While research on whether winter climates and seasonal affective disorder causes higher suicide rates is mixed, the vast majority of those who commit suicide across all age groups are diagnosed with mental or substance abuse disorders.

Does this mean Minnesotans suffer from a lower average rate of mental illness compared to residents in other states? Data from the U.S. Department of Health and Human Services Substance Abuse and Mental Health Services Administration (SAMHSA) suggests this is so.

According to data compiled by Smart Politics from a 2002 report by SAMHSA’s National Mental Health Information Center, Minnesota has the 14th lowest rate of residents diagnosed with serious mental illness across the country, and the lowest serious mental illness rate across all 12 Midwestern states, at 3.75 percent.

All 11 other Midwestern states rank among the Top 25 states in the nation in terms of the highest diagnostic rates of serious mental illness, with North Dakota second in the nation.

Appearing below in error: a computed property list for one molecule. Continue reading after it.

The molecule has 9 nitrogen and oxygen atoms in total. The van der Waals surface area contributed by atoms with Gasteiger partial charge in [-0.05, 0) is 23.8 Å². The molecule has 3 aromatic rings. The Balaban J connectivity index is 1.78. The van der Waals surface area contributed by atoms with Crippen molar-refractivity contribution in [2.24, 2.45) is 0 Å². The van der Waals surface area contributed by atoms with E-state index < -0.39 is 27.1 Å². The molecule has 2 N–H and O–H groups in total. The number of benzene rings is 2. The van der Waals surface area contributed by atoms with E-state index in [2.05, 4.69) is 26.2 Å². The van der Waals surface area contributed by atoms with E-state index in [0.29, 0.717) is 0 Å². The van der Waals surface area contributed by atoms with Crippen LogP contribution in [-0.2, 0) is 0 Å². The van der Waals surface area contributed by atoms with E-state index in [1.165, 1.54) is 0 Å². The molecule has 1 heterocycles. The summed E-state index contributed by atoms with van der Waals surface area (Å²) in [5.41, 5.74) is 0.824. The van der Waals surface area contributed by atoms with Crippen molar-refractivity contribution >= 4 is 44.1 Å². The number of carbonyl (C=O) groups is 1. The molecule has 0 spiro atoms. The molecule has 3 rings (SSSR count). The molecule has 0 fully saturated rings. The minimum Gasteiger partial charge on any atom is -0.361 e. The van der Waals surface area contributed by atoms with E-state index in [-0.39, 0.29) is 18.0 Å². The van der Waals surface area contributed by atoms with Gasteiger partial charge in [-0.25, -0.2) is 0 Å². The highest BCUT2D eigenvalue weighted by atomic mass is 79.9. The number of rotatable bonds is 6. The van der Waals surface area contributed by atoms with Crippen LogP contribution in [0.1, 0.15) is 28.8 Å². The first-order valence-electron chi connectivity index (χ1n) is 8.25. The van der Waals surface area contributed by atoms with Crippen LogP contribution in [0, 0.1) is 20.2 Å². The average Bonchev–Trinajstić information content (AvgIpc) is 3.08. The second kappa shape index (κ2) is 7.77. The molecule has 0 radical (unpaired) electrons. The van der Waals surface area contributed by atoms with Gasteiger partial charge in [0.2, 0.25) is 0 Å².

Of course, one reason for a low diagnosis of mental illness could be due to a state’s lack of funding of mental health services to identify and treat patients. Minnesota, however, has the 12th highest per capita mental health services expenditures in the country (at $123 per person), and the highest among all 12 Midwestern states, according to 2005 data compiled by the Kaiser Foundation.

In short, no other Midwestern state is spending more money than Minnesota to diagnose serious mental illness among its residents, and yet Minnesota also has the lowest rate of such illnesses in the region.

But the relationship between mental health services expenditures and diagnosing mental illnesses is not always so clean. West Virginia, by contrast, has the highest rate of diagnosed mental illnesses in the country, but only has the 36th highest level of per capita mental health services expenditures.

Alaska, meanwhile, has the 2nd highest suicide rate in the country, despite having the nation’s largest per capita mental health services budget – at $250 per person, or 22.2 percent higher than the state with the second largest budget (New York).